While the Tesla Model S and Model X paved the way for long-range, stylish electric cars, the Model 3 aims to provide this in a more mainstream package. Although it’s more expensive than initially expected, it’s sub-£40,000 starting price makes it a strong rival to conventional powered models. With a 0-62mph time of just 3.2 seconds and a maximum range over 340 miles in Long Range spec, it’s a completely different proposition to its rivals like the BMW 3 Series, Audi A4 and Jaguar XE. There are still some questions about supply, build quality and reliability but the performance, technology and luxurious interior will be enough to sway many customers. At the moment, the Model 3 is on its own in terms of pricing - it’s more expensive than most of the electric cars on this list but it undercuts the Jaguar, Audi e-tron and Tesla’s other models.
The Hyundai Kona is an SUV with attractive styling, but not much else to crow about in standard guise. Plump for electric power though, and suddenly this South Korean-built car becomes a lot more compelling. For starters, no EV rival gets close to the Kona’s fashionable looks at anything like the money. And it’s not just a looker on the outside; the interior has an appealingly high-quality design with a hi-tech feel. Just as impressively, if you opt for the biggest 64kWh battery, Hyundai reckons you can eke out 278 miles of driving on a full charge. That’s enough to make ‘range anxiety’ a thing of the past for most users, especially those who can plug in at home every night. If you want to dip into the Kona’s performance, a 7.6-second 0-62mph time is on the cards, although inert handling means it never feels like a sports car. You’ll quickly dent the range, too, which anyway drops to 200 miles with the cheaper 39kWh battery. Most EV drivers won’t care, enjoying the Kona’s smoothness, refinement and practicality instead. The Hyundai Kona Electric has proved so popular that Hyundai can’t keep up with current demand.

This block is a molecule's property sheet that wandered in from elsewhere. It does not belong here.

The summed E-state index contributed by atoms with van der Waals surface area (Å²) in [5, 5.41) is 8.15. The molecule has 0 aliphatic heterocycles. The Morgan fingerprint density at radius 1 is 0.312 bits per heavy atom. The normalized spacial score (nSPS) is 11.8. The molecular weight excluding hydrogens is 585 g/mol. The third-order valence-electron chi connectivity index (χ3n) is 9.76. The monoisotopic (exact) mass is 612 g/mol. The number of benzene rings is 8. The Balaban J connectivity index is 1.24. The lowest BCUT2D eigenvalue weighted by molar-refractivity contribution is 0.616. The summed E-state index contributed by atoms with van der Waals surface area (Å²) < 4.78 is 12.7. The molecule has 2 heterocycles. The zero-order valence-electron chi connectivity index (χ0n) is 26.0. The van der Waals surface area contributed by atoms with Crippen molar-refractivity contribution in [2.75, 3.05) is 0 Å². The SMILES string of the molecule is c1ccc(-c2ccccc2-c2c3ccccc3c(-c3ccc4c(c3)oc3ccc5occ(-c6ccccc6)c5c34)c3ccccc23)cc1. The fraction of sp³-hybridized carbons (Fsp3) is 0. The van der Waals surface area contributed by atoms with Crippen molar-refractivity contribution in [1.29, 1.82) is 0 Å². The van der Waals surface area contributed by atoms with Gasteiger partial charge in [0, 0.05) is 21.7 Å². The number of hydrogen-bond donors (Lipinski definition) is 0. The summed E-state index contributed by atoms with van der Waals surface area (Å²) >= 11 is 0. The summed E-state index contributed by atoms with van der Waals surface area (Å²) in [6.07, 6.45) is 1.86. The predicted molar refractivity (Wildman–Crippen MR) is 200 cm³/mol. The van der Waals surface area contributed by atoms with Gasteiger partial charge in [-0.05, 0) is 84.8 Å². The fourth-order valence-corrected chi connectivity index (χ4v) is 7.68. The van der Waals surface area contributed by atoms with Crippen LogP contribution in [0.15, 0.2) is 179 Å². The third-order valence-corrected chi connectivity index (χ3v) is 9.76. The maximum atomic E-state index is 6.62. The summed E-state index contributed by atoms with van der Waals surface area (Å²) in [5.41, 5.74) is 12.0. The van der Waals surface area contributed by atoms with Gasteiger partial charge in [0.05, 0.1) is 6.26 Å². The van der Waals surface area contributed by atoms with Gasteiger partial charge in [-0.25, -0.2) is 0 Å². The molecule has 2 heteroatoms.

For drivers who want to make the switch to electric but who don’t want a Tesla, the Polestar 2 is a direct rival to the much-lauded Model 3. Billed as an electric fastback, the 2 features a distinctive, sleek hatchback design, a modern and techy interior, with several design cues pointing towards its Volvo origins. It was designed in Sweden and is built in China, and shares its platform with the Volvo XC40. Underneath the angular bodywork is a 78kWh battery, which powers two electric motors that send 403bhp to all four wheels. This setup means the Polestar 2 is quick, with 0-62mph in 4.7 seconds. The car also offers a range of up to 292 miles, which is competitive when compared to other rivals on this list. The ability to use 150kW rapid charging means longer journeys should be easy, and free of ‘range anxiety.’ The interior design is clean and ergonomic, with quality materials giving it a luxurious, modern feel. An 11-inch touchscreen dominates the dashboard and is the first infotainment to run a new dedicated Android operating system, which is also capable of recognising the owner's smartphone as a car key.
The Jaguar I-Pace is the best fully electric SUV to drive on the market and it's only really its relatively high price that prevents the car from hitting the top spot in our list. The first electric Jag' is fast in a straight-line, completing 0-62mph in 4.8 seconds, but it's the handling that really impresses; the I-Pace has a sense of poise and control in corners that is virtually unprecedented in an electric car. Marry this to good looks, a smart, luxurious interior, a decent dose of practicality, low running costs, and a decent real-world range of around 240 miles or more, and you have an excellent luxury electric SUV.